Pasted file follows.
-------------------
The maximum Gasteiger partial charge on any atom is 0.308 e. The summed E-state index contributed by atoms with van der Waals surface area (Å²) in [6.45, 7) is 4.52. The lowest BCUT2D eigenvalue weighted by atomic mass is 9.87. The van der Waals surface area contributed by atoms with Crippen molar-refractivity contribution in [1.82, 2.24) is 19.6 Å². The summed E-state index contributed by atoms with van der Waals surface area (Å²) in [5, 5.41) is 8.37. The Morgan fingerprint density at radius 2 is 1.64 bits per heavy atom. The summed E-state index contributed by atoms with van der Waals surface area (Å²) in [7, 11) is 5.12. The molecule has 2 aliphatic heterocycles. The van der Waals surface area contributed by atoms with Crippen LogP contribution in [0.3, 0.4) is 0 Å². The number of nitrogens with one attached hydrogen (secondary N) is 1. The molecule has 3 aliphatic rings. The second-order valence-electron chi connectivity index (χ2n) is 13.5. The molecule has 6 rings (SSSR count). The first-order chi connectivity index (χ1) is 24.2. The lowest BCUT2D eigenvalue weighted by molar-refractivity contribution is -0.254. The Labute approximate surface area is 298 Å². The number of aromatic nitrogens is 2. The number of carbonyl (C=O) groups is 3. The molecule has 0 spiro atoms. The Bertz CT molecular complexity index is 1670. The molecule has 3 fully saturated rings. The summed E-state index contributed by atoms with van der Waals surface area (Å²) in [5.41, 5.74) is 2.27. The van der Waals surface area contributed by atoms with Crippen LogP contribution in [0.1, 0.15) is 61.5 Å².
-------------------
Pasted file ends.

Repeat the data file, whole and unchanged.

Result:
The maximum Gasteiger partial charge on any atom is 0.308 e. The summed E-state index contributed by atoms with van der Waals surface area (Å²) in [6.45, 7) is 4.52. The lowest BCUT2D eigenvalue weighted by atomic mass is 9.87. The van der Waals surface area contributed by atoms with Crippen molar-refractivity contribution in [1.82, 2.24) is 19.6 Å². The summed E-state index contributed by atoms with van der Waals surface area (Å²) in [5, 5.41) is 8.37. The Morgan fingerprint density at radius 2 is 1.64 bits per heavy atom. The summed E-state index contributed by atoms with van der Waals surface area (Å²) in [7, 11) is 5.12. The molecule has 2 aliphatic heterocycles. The van der Waals surface area contributed by atoms with Crippen LogP contribution in [0.3, 0.4) is 0 Å². The number of nitrogens with one attached hydrogen (secondary N) is 1. The molecule has 3 aliphatic rings. The second-order valence-electron chi connectivity index (χ2n) is 13.5. The molecule has 6 rings (SSSR count). The first-order chi connectivity index (χ1) is 24.2. The lowest BCUT2D eigenvalue weighted by molar-refractivity contribution is -0.254. The Labute approximate surface area is 298 Å². The number of aromatic nitrogens is 2. The number of carbonyl (C=O) groups is 3. The molecule has 0 spiro atoms. The Bertz CT molecular complexity index is 1670. The molecule has 3 fully saturated rings. The summed E-state index contributed by atoms with van der Waals surface area (Å²) in [5.41, 5.74) is 2.27. The van der Waals surface area contributed by atoms with Crippen LogP contribution in [0.1, 0.15) is 61.5 Å².